Even though Woodland and Silver created the first barcode and barcode scanner to address the needs of food retailers, the first industry to adopt a barcode system was the railroad industry. David Collins, an employee of Sylvania Corporation, recognized that the railroad industry needed a way to identify freight cars based on his previous experience working for Pennsylvania Railroad. To satisfy this need, Collins created a coding system for individual freight cars. In 1967, the railroad industry adopted a nationwide coding system for all of its freight cars.

While the development and implementation of barcodes and barcode scanners were born from the grocery industry’s need for information, the technology can be found in just about every conceivable industry today. As more and more products included barcodes in their packaging designs over the years, the use of barcode scanners has yielded an increasingly larger number of benefits to businesses throughout the world.

The Benefits of Barcodes and Barcode Scanners

Barcodes originally helped grocery stores save money because cashiers could process purchases faster. Barcode scanners still help workers perform tasks faster, but the information they collect helps warehouses save money in many other ways as well.

Here are some of the ways that using barcode scanners can help reduce warehouse costs:

Increase Warehouse Productivity: Since barcode scanners enable employees to process a greater number of orders faster than they could without them, they can increase your staff’s productivity by freeing up time for them to perform other tasks or fill more orders.

Reduce Labor Costs: By using barcodes and barcode scanners in your warehouse, you eliminate the need to have an employee on your payroll who is responsible for manually inputting orders. You also virtually eliminate the incidence of human error in the processing of orders because scanners record and transfer information more accurately than humans are capable of doing.

Improve Warehouse Workflow Efficiency: Barcode scanners provide information in real time, which means you don’t have to wait for an order to be picked to know whether or not an employee is pulling the right products off of the shelves. If someone picks the wrong product or quantity of items, you can take immediate corrective action to ensure the proper order is shipped. Your barcode scanning system will set a course your employees should follow to fulfill orders. By following the prescribed course, your employees will reduce the time they spend traveling around your warehouse. This not only makes for a safer workplace, but it also means employees can fulfill more orders per shift as well.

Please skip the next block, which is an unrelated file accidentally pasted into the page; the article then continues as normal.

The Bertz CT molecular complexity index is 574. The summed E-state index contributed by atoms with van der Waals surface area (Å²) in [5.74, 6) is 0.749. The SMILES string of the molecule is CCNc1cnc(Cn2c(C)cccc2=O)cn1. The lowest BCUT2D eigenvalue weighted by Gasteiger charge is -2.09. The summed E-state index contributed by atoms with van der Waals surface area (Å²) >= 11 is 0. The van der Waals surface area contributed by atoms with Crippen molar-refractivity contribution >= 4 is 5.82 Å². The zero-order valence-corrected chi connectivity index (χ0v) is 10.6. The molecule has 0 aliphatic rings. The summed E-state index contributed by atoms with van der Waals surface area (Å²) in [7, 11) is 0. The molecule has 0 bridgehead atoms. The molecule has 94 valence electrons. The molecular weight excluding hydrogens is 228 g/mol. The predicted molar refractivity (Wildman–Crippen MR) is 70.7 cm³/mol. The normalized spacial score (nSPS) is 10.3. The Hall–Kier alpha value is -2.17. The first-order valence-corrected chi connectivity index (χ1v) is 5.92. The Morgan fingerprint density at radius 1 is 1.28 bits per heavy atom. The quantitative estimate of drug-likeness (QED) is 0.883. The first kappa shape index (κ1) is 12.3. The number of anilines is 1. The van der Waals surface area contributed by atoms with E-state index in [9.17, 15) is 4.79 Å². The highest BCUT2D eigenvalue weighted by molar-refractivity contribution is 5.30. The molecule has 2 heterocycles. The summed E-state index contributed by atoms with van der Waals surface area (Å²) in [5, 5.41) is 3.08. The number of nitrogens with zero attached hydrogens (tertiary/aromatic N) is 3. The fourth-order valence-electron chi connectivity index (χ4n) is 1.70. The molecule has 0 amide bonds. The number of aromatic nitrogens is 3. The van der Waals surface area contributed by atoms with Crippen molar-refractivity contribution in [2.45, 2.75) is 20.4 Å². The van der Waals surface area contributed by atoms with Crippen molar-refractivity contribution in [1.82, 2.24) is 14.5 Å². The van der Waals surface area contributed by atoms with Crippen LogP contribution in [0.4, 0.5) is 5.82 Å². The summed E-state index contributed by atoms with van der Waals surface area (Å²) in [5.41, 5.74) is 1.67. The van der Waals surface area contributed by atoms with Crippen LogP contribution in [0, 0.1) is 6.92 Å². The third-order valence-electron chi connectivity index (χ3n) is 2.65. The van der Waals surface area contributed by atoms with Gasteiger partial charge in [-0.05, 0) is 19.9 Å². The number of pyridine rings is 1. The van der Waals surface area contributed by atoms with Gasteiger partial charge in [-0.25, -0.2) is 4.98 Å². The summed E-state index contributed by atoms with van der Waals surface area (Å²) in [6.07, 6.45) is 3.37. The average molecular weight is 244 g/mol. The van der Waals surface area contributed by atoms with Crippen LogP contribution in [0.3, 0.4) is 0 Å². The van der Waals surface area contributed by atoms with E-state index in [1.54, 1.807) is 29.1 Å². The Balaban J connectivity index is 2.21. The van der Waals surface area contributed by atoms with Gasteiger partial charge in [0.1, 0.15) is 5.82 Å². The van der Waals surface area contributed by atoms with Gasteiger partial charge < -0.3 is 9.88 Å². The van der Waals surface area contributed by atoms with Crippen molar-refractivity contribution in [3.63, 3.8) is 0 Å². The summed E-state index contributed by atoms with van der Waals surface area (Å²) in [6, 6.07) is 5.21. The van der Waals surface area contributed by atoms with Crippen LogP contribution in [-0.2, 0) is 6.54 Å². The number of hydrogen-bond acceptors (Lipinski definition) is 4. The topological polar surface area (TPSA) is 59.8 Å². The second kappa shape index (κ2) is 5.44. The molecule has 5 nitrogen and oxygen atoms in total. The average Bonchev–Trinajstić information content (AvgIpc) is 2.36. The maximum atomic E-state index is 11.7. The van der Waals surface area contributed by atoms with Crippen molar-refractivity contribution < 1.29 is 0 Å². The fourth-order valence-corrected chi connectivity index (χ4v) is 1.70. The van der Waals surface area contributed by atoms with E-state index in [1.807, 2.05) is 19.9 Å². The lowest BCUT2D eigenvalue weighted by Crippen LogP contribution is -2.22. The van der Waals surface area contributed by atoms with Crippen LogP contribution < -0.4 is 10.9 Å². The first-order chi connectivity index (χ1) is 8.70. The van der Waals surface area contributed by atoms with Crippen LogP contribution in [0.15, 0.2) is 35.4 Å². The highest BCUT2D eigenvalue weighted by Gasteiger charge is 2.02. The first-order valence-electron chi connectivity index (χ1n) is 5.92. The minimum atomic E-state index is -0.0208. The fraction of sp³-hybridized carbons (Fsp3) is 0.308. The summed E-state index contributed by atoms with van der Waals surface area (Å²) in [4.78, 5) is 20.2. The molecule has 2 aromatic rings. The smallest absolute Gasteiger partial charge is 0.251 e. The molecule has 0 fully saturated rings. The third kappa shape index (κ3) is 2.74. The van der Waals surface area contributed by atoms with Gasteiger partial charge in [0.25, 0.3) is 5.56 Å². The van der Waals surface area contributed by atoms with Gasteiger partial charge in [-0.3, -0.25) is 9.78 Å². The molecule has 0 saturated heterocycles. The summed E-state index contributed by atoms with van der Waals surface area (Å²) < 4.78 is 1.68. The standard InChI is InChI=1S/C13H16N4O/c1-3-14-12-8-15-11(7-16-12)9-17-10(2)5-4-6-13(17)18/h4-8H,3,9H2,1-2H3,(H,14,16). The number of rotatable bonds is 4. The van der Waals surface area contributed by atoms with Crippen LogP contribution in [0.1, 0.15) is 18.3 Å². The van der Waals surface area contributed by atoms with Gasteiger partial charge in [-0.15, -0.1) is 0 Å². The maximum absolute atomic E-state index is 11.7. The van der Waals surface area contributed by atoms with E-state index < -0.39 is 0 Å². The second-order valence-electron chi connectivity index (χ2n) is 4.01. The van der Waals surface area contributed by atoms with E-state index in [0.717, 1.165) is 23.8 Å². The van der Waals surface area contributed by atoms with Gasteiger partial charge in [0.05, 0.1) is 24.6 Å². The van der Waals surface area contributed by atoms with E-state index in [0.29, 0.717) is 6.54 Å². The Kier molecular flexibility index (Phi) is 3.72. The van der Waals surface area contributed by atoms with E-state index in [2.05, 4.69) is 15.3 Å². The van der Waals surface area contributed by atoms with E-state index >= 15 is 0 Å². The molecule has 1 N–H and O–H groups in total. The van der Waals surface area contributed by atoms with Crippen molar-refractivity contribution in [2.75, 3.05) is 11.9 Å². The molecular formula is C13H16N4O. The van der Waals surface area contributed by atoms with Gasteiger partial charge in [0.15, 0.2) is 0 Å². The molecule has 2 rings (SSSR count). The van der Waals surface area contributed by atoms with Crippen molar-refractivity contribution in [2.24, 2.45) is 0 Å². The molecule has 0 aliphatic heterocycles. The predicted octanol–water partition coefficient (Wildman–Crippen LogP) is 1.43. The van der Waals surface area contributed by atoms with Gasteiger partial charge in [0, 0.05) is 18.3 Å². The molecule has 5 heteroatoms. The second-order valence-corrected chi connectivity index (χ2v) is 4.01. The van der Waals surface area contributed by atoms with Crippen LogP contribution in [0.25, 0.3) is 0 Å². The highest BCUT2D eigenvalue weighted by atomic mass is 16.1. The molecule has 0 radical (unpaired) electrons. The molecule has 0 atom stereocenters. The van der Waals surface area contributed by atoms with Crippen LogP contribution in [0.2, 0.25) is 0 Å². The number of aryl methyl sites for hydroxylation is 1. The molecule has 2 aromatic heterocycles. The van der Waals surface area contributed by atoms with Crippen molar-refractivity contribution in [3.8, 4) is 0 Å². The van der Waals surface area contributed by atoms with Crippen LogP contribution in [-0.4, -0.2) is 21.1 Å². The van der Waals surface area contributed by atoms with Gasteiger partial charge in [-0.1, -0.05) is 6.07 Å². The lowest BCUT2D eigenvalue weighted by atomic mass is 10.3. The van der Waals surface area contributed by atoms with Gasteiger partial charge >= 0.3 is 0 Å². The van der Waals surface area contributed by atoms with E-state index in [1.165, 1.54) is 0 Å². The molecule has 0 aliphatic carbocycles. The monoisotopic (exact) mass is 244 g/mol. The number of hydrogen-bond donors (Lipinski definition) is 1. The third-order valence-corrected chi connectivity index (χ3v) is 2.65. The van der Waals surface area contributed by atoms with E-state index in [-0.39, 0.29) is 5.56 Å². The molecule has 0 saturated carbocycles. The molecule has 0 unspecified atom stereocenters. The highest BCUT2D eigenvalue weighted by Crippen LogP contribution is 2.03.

Improve Inventory Efficiency: Using a barcode system can help you handle your inventory more efficiently, too. Since you get information in real time, you’ll know the exact products you have in your facility and how much of each of them is on hand. Over time, this knowledge will help you keep the minimum amount of product necessary to satisfy your clients without tying up money in items that don’t move. With a fewer number of items in your warehouse, you’ll also reduce the number of products that suffer damage or simply become obsolete due to changing consumer demands.

The Conveniences of Barcodes and Barcode Scanners

barcodes pay for themselves

Because they have the potential to save a warehouse so much money, barcode systems generally pay for themselves in six – 18 months. While the cost reductions these systems provide will help improve your facility’s bottom line, barcode systems provide additional conveniences, which can lead to even more savings for your warehouse.

Some of the conveniences that can help you to save money include the following:

Processing Payroll: A barcode system can help with your payroll because it can track the hours each of your employees works. Every employee will have an identification tag with a unique barcode. Your employees simply scan their codes whenever they start or end a shift or take a break. At the end of a pay period, you can send this information directly to your payroll processor without having to do additional paperwork.